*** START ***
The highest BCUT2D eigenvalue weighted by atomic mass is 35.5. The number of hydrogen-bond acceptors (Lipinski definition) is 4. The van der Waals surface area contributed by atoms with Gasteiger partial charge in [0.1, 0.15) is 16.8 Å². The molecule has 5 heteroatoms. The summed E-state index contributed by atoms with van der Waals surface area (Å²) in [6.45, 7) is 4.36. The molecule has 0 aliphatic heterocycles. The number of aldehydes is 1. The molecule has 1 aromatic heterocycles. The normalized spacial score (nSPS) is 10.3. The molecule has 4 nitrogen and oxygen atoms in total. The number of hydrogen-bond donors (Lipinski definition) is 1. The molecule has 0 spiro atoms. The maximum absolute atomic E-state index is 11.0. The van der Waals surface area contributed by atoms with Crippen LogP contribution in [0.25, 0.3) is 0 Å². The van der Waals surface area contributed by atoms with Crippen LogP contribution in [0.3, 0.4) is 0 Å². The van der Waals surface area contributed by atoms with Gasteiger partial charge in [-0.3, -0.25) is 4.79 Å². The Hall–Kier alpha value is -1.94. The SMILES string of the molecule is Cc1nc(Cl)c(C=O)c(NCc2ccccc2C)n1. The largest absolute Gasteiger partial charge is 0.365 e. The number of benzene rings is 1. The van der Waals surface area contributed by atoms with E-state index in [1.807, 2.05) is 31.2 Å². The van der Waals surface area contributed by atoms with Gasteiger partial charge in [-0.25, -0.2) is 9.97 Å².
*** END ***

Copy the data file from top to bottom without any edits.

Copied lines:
The highest BCUT2D eigenvalue weighted by atomic mass is 35.5. The number of hydrogen-bond acceptors (Lipinski definition) is 4. The van der Waals surface area contributed by atoms with Gasteiger partial charge in [0.1, 0.15) is 16.8 Å². The molecule has 5 heteroatoms. The summed E-state index contributed by atoms with van der Waals surface area (Å²) in [6.45, 7) is 4.36. The molecule has 0 aliphatic heterocycles. The number of aldehydes is 1. The molecule has 1 aromatic heterocycles. The normalized spacial score (nSPS) is 10.3. The molecule has 4 nitrogen and oxygen atoms in total. The number of hydrogen-bond donors (Lipinski definition) is 1. The molecule has 0 spiro atoms. The maximum absolute atomic E-state index is 11.0. The van der Waals surface area contributed by atoms with Crippen LogP contribution in [0.25, 0.3) is 0 Å². The van der Waals surface area contributed by atoms with Crippen LogP contribution in [0.3, 0.4) is 0 Å². The van der Waals surface area contributed by atoms with Gasteiger partial charge in [-0.3, -0.25) is 4.79 Å². The Hall–Kier alpha value is -1.94. The SMILES string of the molecule is Cc1nc(Cl)c(C=O)c(NCc2ccccc2C)n1. The largest absolute Gasteiger partial charge is 0.365 e. The number of benzene rings is 1. The van der Waals surface area contributed by atoms with E-state index in [1.807, 2.05) is 31.2 Å². The van der Waals surface area contributed by atoms with Gasteiger partial charge in [-0.25, -0.2) is 9.97 Å².